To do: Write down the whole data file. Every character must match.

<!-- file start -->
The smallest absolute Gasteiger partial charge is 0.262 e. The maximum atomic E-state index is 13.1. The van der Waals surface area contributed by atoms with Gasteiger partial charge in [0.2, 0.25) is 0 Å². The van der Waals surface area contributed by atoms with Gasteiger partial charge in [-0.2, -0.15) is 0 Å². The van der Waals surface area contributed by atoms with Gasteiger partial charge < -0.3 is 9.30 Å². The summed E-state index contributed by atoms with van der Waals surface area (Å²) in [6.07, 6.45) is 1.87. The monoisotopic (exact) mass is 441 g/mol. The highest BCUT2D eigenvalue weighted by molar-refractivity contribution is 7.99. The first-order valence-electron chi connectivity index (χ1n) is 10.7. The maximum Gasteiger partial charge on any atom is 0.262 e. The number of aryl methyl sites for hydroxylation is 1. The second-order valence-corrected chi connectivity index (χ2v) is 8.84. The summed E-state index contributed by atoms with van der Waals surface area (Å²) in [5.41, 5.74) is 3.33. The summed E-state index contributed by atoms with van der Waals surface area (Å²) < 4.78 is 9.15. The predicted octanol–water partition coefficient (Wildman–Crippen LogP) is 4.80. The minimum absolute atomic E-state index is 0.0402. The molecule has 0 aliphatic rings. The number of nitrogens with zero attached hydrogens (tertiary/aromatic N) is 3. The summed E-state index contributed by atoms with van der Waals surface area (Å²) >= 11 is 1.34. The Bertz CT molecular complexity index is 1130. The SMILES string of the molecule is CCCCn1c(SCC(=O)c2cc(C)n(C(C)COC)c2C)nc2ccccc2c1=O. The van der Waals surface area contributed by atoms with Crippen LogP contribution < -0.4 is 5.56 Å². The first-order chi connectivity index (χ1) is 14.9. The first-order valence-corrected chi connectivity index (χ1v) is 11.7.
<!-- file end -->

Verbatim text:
The smallest absolute Gasteiger partial charge is 0.262 e. The maximum atomic E-state index is 13.1. The van der Waals surface area contributed by atoms with Gasteiger partial charge in [0.2, 0.25) is 0 Å². The van der Waals surface area contributed by atoms with Gasteiger partial charge in [-0.2, -0.15) is 0 Å². The van der Waals surface area contributed by atoms with Gasteiger partial charge < -0.3 is 9.30 Å². The summed E-state index contributed by atoms with van der Waals surface area (Å²) in [6.07, 6.45) is 1.87. The monoisotopic (exact) mass is 441 g/mol. The highest BCUT2D eigenvalue weighted by molar-refractivity contribution is 7.99. The first-order valence-electron chi connectivity index (χ1n) is 10.7. The maximum Gasteiger partial charge on any atom is 0.262 e. The number of aryl methyl sites for hydroxylation is 1. The second-order valence-corrected chi connectivity index (χ2v) is 8.84. The summed E-state index contributed by atoms with van der Waals surface area (Å²) in [5.41, 5.74) is 3.33. The summed E-state index contributed by atoms with van der Waals surface area (Å²) < 4.78 is 9.15. The predicted octanol–water partition coefficient (Wildman–Crippen LogP) is 4.80. The minimum absolute atomic E-state index is 0.0402. The molecule has 0 aliphatic rings. The number of nitrogens with zero attached hydrogens (tertiary/aromatic N) is 3. The summed E-state index contributed by atoms with van der Waals surface area (Å²) >= 11 is 1.34. The Bertz CT molecular complexity index is 1130. The SMILES string of the molecule is CCCCn1c(SCC(=O)c2cc(C)n(C(C)COC)c2C)nc2ccccc2c1=O. The van der Waals surface area contributed by atoms with Crippen LogP contribution < -0.4 is 5.56 Å². The first-order chi connectivity index (χ1) is 14.9. The first-order valence-corrected chi connectivity index (χ1v) is 11.7.